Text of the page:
* Wells Fargo Advisors will now offer zero-fee trading on its WellsTrade platform for stocks and exchange-traded funds. The move, which excludes options and penny stocks, follows big brokerages' fee-free trend.
* Four asset management companies, T. Rowe Price Group, Natixis, Fidelity Investments and Blue Tractor, received the Securities and Exchange Commission's approval to roll out exchange-traded funds that would disclose their holdings once in a quarter, as opposed to the daily releases conventional ETFs make, Bloomberg News reports.
* In an interview with InvestmentNews, HighTower CEO Robert Oros said he expects the wealth management firm to potentially double its M&A activity in 2020 compared to 2019 and soon hit $100 billion in assets. So far in 2019, HighTower has announced four acquisitions and signed letters of intent with two more, Oros said. As of Sept. 30, HighTower had about $71.3 billion in assets under administration and $59.5 billion in assets under management, according to the company's website.
* Citigroup promoted 14 female employees, or 31%, of the total 45 managing directors named in Asia in 2019, up from eight in 2018, representing 21%, Bloomberg News reports, citing a company memo.
* At a Senate hearing, SEC Chairman Jay Clayton told lawmakers the regulator will not impose "caps" on whistleblower awards, Reuters reports.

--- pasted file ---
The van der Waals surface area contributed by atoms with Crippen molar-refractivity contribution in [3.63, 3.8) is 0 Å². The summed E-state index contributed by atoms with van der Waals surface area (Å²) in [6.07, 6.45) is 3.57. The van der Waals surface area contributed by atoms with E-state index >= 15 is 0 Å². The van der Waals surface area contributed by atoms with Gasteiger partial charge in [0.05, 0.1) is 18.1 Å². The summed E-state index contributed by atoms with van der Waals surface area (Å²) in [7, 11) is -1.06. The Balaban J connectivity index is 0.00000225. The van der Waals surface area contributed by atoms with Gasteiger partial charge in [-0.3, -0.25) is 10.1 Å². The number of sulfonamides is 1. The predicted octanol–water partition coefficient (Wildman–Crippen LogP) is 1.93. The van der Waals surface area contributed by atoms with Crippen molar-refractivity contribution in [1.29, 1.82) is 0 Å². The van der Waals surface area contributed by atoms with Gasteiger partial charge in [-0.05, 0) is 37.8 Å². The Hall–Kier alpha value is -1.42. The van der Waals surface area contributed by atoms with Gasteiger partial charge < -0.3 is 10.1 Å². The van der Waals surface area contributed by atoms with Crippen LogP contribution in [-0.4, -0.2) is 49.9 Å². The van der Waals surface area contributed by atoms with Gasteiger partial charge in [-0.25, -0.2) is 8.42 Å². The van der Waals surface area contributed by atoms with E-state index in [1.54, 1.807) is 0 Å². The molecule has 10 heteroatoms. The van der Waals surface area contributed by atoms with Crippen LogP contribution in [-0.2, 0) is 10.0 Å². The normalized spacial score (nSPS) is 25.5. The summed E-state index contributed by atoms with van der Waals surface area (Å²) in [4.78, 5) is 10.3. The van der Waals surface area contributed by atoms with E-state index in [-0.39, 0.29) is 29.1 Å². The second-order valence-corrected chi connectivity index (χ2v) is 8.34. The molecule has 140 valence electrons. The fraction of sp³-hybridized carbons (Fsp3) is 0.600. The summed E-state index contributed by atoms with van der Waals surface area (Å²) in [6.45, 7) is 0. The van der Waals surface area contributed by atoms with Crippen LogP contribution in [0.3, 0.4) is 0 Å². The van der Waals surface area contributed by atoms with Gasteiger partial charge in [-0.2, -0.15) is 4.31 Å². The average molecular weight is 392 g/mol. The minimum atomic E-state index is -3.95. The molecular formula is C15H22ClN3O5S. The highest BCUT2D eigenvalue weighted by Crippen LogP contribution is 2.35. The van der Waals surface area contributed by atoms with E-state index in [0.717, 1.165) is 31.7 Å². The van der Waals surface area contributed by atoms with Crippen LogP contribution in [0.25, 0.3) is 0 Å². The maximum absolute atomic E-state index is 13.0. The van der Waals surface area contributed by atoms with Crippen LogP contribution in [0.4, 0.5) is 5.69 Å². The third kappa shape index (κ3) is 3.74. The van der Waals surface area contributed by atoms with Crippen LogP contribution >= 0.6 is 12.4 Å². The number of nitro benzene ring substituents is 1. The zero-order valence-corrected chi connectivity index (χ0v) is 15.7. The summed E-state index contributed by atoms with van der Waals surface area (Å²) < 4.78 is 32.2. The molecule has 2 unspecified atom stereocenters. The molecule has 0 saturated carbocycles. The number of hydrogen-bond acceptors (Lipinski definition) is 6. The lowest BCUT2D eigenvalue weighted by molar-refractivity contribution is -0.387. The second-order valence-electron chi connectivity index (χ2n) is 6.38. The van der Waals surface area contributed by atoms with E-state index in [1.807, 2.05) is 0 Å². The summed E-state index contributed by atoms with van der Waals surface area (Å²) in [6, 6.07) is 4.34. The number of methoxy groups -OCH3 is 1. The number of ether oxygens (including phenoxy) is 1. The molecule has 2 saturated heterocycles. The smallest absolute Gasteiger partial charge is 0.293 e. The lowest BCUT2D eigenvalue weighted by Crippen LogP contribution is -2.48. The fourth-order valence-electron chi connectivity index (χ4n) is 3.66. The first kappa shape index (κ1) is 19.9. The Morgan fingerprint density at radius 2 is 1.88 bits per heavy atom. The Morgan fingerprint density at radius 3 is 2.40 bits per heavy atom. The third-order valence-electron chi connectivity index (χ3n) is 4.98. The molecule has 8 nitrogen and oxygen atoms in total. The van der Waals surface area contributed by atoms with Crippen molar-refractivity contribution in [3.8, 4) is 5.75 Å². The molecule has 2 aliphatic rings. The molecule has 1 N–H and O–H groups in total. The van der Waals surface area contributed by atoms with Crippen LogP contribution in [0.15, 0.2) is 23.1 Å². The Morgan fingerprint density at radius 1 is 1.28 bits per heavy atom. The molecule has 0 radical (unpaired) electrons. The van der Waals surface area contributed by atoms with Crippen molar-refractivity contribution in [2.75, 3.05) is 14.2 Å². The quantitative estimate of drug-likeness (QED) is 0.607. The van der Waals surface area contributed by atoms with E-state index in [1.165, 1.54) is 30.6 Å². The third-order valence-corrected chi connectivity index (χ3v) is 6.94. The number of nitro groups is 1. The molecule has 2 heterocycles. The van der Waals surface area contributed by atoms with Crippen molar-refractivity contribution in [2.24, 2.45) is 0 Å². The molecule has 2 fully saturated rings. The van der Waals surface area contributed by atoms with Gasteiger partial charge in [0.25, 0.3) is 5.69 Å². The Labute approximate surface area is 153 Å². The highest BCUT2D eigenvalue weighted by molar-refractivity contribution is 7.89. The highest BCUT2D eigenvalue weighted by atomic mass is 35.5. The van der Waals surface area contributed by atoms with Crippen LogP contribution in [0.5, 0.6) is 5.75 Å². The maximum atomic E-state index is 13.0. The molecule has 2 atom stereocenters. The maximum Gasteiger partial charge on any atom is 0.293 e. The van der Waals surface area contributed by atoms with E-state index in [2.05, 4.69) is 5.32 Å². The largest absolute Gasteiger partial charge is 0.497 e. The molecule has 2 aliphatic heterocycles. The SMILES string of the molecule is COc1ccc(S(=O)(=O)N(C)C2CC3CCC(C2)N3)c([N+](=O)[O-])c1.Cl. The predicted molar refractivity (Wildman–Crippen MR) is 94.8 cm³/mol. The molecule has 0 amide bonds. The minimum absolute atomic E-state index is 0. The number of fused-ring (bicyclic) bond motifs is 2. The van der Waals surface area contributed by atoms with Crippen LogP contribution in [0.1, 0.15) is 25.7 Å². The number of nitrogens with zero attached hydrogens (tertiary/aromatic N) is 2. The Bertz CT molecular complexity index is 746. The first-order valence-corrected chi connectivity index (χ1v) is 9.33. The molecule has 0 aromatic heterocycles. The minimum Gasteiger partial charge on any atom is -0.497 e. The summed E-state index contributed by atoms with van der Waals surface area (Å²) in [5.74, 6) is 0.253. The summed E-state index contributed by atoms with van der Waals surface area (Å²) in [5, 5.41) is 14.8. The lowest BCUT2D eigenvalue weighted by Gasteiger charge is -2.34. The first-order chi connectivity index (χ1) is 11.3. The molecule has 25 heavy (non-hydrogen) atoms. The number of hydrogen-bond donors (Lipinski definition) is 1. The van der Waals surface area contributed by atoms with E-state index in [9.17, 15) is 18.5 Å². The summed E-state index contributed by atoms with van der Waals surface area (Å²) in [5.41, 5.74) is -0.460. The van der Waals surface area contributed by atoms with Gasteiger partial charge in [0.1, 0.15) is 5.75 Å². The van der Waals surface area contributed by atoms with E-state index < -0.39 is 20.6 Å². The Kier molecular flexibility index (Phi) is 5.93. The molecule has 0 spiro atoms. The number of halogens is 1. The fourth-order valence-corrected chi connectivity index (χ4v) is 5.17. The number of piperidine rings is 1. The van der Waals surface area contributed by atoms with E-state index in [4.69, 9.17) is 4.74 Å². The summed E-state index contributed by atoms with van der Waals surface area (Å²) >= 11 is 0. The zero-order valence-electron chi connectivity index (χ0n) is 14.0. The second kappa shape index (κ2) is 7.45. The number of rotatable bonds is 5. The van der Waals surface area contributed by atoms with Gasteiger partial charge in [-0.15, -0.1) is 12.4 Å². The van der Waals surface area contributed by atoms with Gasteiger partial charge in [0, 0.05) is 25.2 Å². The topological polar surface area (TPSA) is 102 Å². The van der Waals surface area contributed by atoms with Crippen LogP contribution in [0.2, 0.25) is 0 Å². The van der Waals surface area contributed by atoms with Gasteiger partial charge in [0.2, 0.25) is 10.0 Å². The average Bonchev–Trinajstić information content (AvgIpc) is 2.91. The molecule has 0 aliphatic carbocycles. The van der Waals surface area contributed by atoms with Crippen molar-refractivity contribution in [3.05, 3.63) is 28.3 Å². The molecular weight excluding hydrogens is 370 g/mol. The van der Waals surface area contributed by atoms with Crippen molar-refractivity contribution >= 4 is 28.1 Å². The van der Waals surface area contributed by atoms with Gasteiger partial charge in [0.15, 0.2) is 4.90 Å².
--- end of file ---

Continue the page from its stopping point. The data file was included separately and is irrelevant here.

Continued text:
* The American Bankers Association criticized the National Credit Union Administration's proposals to adopt two amendments to the chartering and field of membership rules for federal community credit unions, saying they were "seriously flawed." The banking group is urging NCUA to withdraw or significantly revise the proposals.
* Goldman Sachs is collaborating with QC Ware, a quantum computing-as-a-service company, to have a better understanding of the near-term impact of quantum computers and how quantum computing algorithms can eventually be used in finance.
* At the Goldman Sachs U.S. Financial Services Conference, Prudential Financial Vice Chairman Robert Falzon said the firm is "a little cautious" about the longer-term pipeline of its pension risk transfer business as funding for pension plans significantly fell due to lower interest rates.
* New York Life Insurance is in talks to acquire Cigna's nonhealth benefits unit in a deal that could value the subsidiary at up to $6 billion, sources told The Wall Street Journal.
* American International Group's pending sale of a majority of its holdings in Fortitude Reinsurance Co. signals an end to the company's legacy life and annuity segment. The deal is expected to close in mid-2020.
* Texas Windstorm Insurance Association plans to ask for approval from the state's insurance regulator to implement a $90 million assessment, to be added to the $282 million already assessed, for losses due to Hurricane Harvey. Harvey made landfall on Texas and Louisiana in August 2017.
* Bruce Kelley will retire as president and treasurer of EMC Insurance will retire on Jan. 3, 2020, and as CEO, effective March 11, 2020.
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